Beneath the surface: psychological perception in Jane Austen's narration.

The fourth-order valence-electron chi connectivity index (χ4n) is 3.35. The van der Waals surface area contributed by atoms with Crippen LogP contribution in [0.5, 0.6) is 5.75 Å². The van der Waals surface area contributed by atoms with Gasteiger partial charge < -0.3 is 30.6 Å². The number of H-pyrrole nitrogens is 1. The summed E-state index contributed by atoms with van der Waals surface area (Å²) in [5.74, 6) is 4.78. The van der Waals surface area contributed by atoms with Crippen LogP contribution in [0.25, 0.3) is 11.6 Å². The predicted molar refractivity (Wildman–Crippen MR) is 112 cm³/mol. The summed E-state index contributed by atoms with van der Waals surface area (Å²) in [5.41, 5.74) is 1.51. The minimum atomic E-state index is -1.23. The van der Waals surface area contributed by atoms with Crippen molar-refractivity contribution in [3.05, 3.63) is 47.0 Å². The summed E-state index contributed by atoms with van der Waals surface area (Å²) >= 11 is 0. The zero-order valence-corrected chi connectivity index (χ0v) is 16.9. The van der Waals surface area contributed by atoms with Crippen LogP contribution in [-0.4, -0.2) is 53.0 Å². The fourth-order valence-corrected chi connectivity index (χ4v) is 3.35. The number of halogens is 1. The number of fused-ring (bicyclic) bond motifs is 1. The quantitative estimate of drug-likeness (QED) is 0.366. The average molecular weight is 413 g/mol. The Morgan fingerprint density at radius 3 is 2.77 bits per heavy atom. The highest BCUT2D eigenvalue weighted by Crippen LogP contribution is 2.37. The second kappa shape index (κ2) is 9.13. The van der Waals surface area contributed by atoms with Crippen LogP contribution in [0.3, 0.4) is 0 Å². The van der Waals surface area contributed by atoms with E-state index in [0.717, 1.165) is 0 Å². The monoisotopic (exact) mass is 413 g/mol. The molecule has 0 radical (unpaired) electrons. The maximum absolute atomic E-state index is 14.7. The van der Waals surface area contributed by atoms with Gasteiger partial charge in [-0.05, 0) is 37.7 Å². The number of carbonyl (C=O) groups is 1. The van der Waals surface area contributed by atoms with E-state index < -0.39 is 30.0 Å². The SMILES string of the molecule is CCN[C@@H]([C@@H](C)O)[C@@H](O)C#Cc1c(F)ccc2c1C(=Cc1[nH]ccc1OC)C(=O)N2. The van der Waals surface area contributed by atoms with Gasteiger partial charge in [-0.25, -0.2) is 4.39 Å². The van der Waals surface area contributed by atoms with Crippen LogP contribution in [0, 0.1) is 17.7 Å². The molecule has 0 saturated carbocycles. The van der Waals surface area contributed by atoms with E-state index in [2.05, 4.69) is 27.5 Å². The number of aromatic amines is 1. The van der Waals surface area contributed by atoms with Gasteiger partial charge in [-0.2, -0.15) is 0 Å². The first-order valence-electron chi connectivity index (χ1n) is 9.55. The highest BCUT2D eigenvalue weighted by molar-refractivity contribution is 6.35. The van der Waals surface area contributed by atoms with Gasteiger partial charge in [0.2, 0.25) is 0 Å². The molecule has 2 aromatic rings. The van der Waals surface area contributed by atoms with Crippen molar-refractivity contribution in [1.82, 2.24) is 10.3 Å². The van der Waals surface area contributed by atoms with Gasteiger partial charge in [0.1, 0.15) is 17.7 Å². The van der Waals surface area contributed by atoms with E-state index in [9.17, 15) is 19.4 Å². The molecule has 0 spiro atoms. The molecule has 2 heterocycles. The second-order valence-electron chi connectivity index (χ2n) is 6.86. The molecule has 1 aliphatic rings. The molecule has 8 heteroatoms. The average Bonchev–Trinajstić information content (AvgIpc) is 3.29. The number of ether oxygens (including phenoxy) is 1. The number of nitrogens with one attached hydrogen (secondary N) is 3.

This thesis argues that Jane Austen’s novels are more psychologically sophisticated than they have been given credit for and that the psychological depth of her heroines is revealed by Austen’s unique narration. First, I examine episodes in which the characters exhibit behavior that evinces psychological realism. As a basis of comparison, I juxtapose Erik Erikson’s theories of psychosocial developmental stages as evidence of Austen’s intuitive understanding of human behavior. Next, I examine the narratological means by which Austen reveals her characters’ psychological realism. I investigate Austen’s use of subjective phrases and pragmatic signals to reveal the narrator’s presence and her employment of free indirect discourse to reveal her heroines’ psyches.